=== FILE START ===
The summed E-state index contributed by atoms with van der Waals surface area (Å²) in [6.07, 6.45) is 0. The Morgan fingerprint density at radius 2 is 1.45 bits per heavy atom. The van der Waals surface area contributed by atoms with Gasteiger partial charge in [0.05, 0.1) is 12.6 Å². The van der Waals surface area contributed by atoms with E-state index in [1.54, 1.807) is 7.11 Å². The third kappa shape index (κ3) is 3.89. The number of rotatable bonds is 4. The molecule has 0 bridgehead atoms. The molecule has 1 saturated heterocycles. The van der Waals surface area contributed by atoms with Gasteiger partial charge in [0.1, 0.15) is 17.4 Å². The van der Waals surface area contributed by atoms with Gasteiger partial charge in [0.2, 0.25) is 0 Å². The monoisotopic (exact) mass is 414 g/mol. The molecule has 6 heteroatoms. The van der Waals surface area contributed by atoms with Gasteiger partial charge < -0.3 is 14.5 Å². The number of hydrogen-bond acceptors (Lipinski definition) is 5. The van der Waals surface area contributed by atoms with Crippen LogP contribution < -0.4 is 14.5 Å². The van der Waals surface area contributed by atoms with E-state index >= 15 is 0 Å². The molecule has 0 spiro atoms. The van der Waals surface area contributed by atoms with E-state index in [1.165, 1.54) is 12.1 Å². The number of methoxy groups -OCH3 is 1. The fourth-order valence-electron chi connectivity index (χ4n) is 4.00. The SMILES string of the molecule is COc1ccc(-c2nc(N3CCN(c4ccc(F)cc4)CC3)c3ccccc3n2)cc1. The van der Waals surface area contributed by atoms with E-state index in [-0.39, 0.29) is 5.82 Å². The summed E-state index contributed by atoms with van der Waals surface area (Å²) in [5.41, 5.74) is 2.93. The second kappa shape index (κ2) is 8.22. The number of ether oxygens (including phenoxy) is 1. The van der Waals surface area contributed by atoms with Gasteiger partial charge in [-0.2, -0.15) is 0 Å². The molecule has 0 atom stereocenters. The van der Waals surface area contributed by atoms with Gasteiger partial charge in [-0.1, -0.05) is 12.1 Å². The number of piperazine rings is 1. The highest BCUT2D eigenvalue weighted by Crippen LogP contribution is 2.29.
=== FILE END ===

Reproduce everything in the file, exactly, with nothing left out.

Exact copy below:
The summed E-state index contributed by atoms with van der Waals surface area (Å²) in [6.07, 6.45) is 0. The Morgan fingerprint density at radius 2 is 1.45 bits per heavy atom. The van der Waals surface area contributed by atoms with Gasteiger partial charge in [0.05, 0.1) is 12.6 Å². The van der Waals surface area contributed by atoms with E-state index in [1.54, 1.807) is 7.11 Å². The third kappa shape index (κ3) is 3.89. The number of rotatable bonds is 4. The molecule has 0 bridgehead atoms. The molecule has 1 saturated heterocycles. The van der Waals surface area contributed by atoms with Gasteiger partial charge in [0.1, 0.15) is 17.4 Å². The van der Waals surface area contributed by atoms with Gasteiger partial charge in [0.2, 0.25) is 0 Å². The monoisotopic (exact) mass is 414 g/mol. The molecule has 6 heteroatoms. The van der Waals surface area contributed by atoms with Gasteiger partial charge < -0.3 is 14.5 Å². The number of hydrogen-bond acceptors (Lipinski definition) is 5. The van der Waals surface area contributed by atoms with Crippen LogP contribution < -0.4 is 14.5 Å². The van der Waals surface area contributed by atoms with E-state index >= 15 is 0 Å². The molecule has 0 spiro atoms. The van der Waals surface area contributed by atoms with E-state index in [1.165, 1.54) is 12.1 Å². The number of methoxy groups -OCH3 is 1. The fourth-order valence-electron chi connectivity index (χ4n) is 4.00. The SMILES string of the molecule is COc1ccc(-c2nc(N3CCN(c4ccc(F)cc4)CC3)c3ccccc3n2)cc1. The van der Waals surface area contributed by atoms with E-state index in [-0.39, 0.29) is 5.82 Å². The summed E-state index contributed by atoms with van der Waals surface area (Å²) in [5.41, 5.74) is 2.93. The second kappa shape index (κ2) is 8.22. The number of ether oxygens (including phenoxy) is 1. The van der Waals surface area contributed by atoms with Gasteiger partial charge in [-0.2, -0.15) is 0 Å². The molecule has 0 atom stereocenters. The van der Waals surface area contributed by atoms with Gasteiger partial charge in [-0.1, -0.05) is 12.1 Å². The number of piperazine rings is 1. The highest BCUT2D eigenvalue weighted by Crippen LogP contribution is 2.29.